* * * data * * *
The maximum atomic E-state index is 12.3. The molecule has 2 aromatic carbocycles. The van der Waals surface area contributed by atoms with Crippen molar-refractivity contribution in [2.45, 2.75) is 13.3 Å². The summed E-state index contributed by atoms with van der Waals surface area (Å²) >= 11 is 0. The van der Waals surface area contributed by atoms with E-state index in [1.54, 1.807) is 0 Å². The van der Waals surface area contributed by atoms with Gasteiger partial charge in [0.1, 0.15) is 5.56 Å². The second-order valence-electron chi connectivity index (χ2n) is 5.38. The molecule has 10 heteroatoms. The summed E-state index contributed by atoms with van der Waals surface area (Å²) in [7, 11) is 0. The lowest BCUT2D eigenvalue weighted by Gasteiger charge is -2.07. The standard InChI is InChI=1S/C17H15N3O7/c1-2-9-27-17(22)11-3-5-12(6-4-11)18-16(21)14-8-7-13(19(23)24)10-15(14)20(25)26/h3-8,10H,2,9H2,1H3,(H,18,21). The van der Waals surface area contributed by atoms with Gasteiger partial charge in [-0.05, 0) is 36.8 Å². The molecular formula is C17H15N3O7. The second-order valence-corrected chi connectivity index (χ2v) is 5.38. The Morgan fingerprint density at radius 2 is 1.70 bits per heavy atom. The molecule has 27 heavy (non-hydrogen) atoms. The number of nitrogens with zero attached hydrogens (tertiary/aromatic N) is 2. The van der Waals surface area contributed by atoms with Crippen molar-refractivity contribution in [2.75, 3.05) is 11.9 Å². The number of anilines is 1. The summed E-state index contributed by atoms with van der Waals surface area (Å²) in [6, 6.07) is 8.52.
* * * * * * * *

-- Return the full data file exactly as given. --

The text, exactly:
The maximum atomic E-state index is 12.3. The molecule has 2 aromatic carbocycles. The van der Waals surface area contributed by atoms with Crippen molar-refractivity contribution in [2.45, 2.75) is 13.3 Å². The summed E-state index contributed by atoms with van der Waals surface area (Å²) >= 11 is 0. The van der Waals surface area contributed by atoms with E-state index in [1.54, 1.807) is 0 Å². The van der Waals surface area contributed by atoms with Gasteiger partial charge in [0.1, 0.15) is 5.56 Å². The second-order valence-electron chi connectivity index (χ2n) is 5.38. The molecule has 10 heteroatoms. The summed E-state index contributed by atoms with van der Waals surface area (Å²) in [7, 11) is 0. The lowest BCUT2D eigenvalue weighted by Gasteiger charge is -2.07. The standard InChI is InChI=1S/C17H15N3O7/c1-2-9-27-17(22)11-3-5-12(6-4-11)18-16(21)14-8-7-13(19(23)24)10-15(14)20(25)26/h3-8,10H,2,9H2,1H3,(H,18,21). The van der Waals surface area contributed by atoms with Gasteiger partial charge in [-0.05, 0) is 36.8 Å². The molecular formula is C17H15N3O7. The second-order valence-corrected chi connectivity index (χ2v) is 5.38. The Morgan fingerprint density at radius 2 is 1.70 bits per heavy atom. The molecule has 27 heavy (non-hydrogen) atoms. The number of nitrogens with zero attached hydrogens (tertiary/aromatic N) is 2. The van der Waals surface area contributed by atoms with Crippen molar-refractivity contribution in [2.75, 3.05) is 11.9 Å². The number of anilines is 1. The summed E-state index contributed by atoms with van der Waals surface area (Å²) in [6, 6.07) is 8.52.